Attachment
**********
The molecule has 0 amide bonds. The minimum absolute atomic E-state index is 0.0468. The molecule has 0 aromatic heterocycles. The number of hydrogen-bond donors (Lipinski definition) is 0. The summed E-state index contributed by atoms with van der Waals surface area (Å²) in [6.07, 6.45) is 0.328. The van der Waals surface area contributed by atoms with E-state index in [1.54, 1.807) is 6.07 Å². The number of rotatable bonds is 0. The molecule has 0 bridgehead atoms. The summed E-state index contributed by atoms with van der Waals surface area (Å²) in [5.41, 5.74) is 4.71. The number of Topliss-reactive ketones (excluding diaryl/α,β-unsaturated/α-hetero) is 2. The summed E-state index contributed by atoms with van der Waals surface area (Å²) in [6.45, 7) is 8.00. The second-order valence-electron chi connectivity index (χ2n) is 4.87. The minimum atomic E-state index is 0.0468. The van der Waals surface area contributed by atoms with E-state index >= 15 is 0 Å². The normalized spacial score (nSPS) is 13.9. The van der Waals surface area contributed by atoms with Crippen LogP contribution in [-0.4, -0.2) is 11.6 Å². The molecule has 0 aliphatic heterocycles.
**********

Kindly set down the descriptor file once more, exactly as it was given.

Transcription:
The molecule has 0 amide bonds. The minimum absolute atomic E-state index is 0.0468. The molecule has 0 aromatic heterocycles. The number of hydrogen-bond donors (Lipinski definition) is 0. The summed E-state index contributed by atoms with van der Waals surface area (Å²) in [6.07, 6.45) is 0.328. The van der Waals surface area contributed by atoms with E-state index in [1.54, 1.807) is 6.07 Å². The number of rotatable bonds is 0. The molecule has 0 bridgehead atoms. The summed E-state index contributed by atoms with van der Waals surface area (Å²) in [5.41, 5.74) is 4.71. The number of Topliss-reactive ketones (excluding diaryl/α,β-unsaturated/α-hetero) is 2. The summed E-state index contributed by atoms with van der Waals surface area (Å²) in [6.45, 7) is 8.00. The second-order valence-electron chi connectivity index (χ2n) is 4.87. The minimum atomic E-state index is 0.0468. The van der Waals surface area contributed by atoms with E-state index >= 15 is 0 Å². The normalized spacial score (nSPS) is 13.9. The van der Waals surface area contributed by atoms with Crippen LogP contribution in [-0.4, -0.2) is 11.6 Å². The molecule has 0 aliphatic heterocycles.